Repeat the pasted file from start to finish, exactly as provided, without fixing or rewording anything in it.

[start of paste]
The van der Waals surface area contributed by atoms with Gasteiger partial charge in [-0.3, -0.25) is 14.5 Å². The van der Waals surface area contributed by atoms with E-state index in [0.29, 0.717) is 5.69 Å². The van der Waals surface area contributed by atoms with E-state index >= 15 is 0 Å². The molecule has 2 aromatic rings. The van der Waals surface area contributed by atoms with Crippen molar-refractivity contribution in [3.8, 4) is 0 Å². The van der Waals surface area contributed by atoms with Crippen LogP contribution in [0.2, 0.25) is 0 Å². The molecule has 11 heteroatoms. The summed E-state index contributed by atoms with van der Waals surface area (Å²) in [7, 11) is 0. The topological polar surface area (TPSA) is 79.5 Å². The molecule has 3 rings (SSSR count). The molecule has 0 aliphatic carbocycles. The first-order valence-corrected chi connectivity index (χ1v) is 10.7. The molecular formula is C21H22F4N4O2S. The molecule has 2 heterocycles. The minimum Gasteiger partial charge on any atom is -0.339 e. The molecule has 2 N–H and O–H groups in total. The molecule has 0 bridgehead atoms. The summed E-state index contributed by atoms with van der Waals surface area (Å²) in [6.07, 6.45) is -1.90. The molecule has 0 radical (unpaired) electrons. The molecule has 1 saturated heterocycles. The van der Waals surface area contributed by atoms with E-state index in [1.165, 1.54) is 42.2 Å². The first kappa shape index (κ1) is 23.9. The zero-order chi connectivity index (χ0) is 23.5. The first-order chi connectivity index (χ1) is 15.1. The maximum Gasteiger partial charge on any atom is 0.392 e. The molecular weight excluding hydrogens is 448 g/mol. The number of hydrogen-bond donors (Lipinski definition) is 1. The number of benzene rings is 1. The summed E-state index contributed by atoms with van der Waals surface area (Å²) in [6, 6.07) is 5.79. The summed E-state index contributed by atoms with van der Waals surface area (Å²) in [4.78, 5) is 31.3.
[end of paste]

The van der Waals surface area contributed by atoms with Gasteiger partial charge in [-0.3, -0.25) is 14.5 Å². The van der Waals surface area contributed by atoms with E-state index in [0.29, 0.717) is 5.69 Å². The van der Waals surface area contributed by atoms with E-state index >= 15 is 0 Å². The molecule has 2 aromatic rings. The van der Waals surface area contributed by atoms with Crippen molar-refractivity contribution in [3.8, 4) is 0 Å². The van der Waals surface area contributed by atoms with Crippen LogP contribution in [0.2, 0.25) is 0 Å². The molecule has 11 heteroatoms. The summed E-state index contributed by atoms with van der Waals surface area (Å²) in [7, 11) is 0. The topological polar surface area (TPSA) is 79.5 Å². The molecule has 3 rings (SSSR count). The molecule has 0 aliphatic carbocycles. The first-order valence-corrected chi connectivity index (χ1v) is 10.7. The molecular formula is C21H22F4N4O2S. The molecule has 2 heterocycles. The minimum Gasteiger partial charge on any atom is -0.339 e. The molecule has 2 N–H and O–H groups in total. The molecule has 0 bridgehead atoms. The summed E-state index contributed by atoms with van der Waals surface area (Å²) in [6.07, 6.45) is -1.90. The molecule has 0 radical (unpaired) electrons. The molecule has 1 saturated heterocycles. The van der Waals surface area contributed by atoms with E-state index in [1.165, 1.54) is 42.2 Å². The first kappa shape index (κ1) is 23.9. The zero-order chi connectivity index (χ0) is 23.5. The first-order chi connectivity index (χ1) is 15.1. The maximum Gasteiger partial charge on any atom is 0.392 e. The molecular weight excluding hydrogens is 448 g/mol. The number of hydrogen-bond donors (Lipinski definition) is 1. The number of benzene rings is 1. The summed E-state index contributed by atoms with van der Waals surface area (Å²) in [6, 6.07) is 5.79. The summed E-state index contributed by atoms with van der Waals surface area (Å²) in [4.78, 5) is 31.3.